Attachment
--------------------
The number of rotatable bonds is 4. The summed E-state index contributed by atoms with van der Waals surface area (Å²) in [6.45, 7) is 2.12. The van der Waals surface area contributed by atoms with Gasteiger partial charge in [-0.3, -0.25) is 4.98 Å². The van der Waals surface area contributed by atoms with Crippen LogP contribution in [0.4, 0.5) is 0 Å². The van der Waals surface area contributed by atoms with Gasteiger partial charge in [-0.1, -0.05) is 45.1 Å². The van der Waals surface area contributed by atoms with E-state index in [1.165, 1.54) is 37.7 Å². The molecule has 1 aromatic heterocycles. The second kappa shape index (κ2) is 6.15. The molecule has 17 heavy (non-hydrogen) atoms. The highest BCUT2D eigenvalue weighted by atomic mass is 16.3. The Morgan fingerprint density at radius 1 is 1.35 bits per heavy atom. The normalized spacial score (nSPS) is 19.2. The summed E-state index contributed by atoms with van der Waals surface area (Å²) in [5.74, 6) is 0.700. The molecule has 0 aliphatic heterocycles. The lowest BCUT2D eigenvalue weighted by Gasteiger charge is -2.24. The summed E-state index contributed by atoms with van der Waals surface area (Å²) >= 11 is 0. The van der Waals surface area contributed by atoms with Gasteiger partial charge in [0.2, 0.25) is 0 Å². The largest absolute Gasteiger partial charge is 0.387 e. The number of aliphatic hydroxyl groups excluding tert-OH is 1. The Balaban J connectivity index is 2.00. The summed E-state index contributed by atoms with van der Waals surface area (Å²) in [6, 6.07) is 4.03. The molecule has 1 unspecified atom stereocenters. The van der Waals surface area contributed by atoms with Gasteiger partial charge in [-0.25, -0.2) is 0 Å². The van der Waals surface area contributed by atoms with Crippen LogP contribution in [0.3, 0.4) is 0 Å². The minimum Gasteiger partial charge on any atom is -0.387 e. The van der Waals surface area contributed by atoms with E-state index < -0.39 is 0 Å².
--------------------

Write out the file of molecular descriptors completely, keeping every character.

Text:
The number of rotatable bonds is 4. The summed E-state index contributed by atoms with van der Waals surface area (Å²) in [6.45, 7) is 2.12. The van der Waals surface area contributed by atoms with Gasteiger partial charge in [-0.3, -0.25) is 4.98 Å². The van der Waals surface area contributed by atoms with Crippen LogP contribution in [0.4, 0.5) is 0 Å². The van der Waals surface area contributed by atoms with Gasteiger partial charge in [-0.1, -0.05) is 45.1 Å². The van der Waals surface area contributed by atoms with E-state index in [1.165, 1.54) is 37.7 Å². The molecule has 1 aromatic heterocycles. The second kappa shape index (κ2) is 6.15. The molecule has 17 heavy (non-hydrogen) atoms. The highest BCUT2D eigenvalue weighted by atomic mass is 16.3. The Morgan fingerprint density at radius 1 is 1.35 bits per heavy atom. The normalized spacial score (nSPS) is 19.2. The summed E-state index contributed by atoms with van der Waals surface area (Å²) in [5.74, 6) is 0.700. The molecule has 0 aliphatic heterocycles. The lowest BCUT2D eigenvalue weighted by Gasteiger charge is -2.24. The summed E-state index contributed by atoms with van der Waals surface area (Å²) >= 11 is 0. The van der Waals surface area contributed by atoms with Gasteiger partial charge in [0.2, 0.25) is 0 Å². The largest absolute Gasteiger partial charge is 0.387 e. The number of aliphatic hydroxyl groups excluding tert-OH is 1. The Balaban J connectivity index is 2.00. The summed E-state index contributed by atoms with van der Waals surface area (Å²) in [6, 6.07) is 4.03. The molecule has 1 unspecified atom stereocenters. The van der Waals surface area contributed by atoms with Gasteiger partial charge in [-0.25, -0.2) is 0 Å². The van der Waals surface area contributed by atoms with Crippen LogP contribution in [0.3, 0.4) is 0 Å². The minimum Gasteiger partial charge on any atom is -0.387 e. The van der Waals surface area contributed by atoms with E-state index < -0.39 is 0 Å².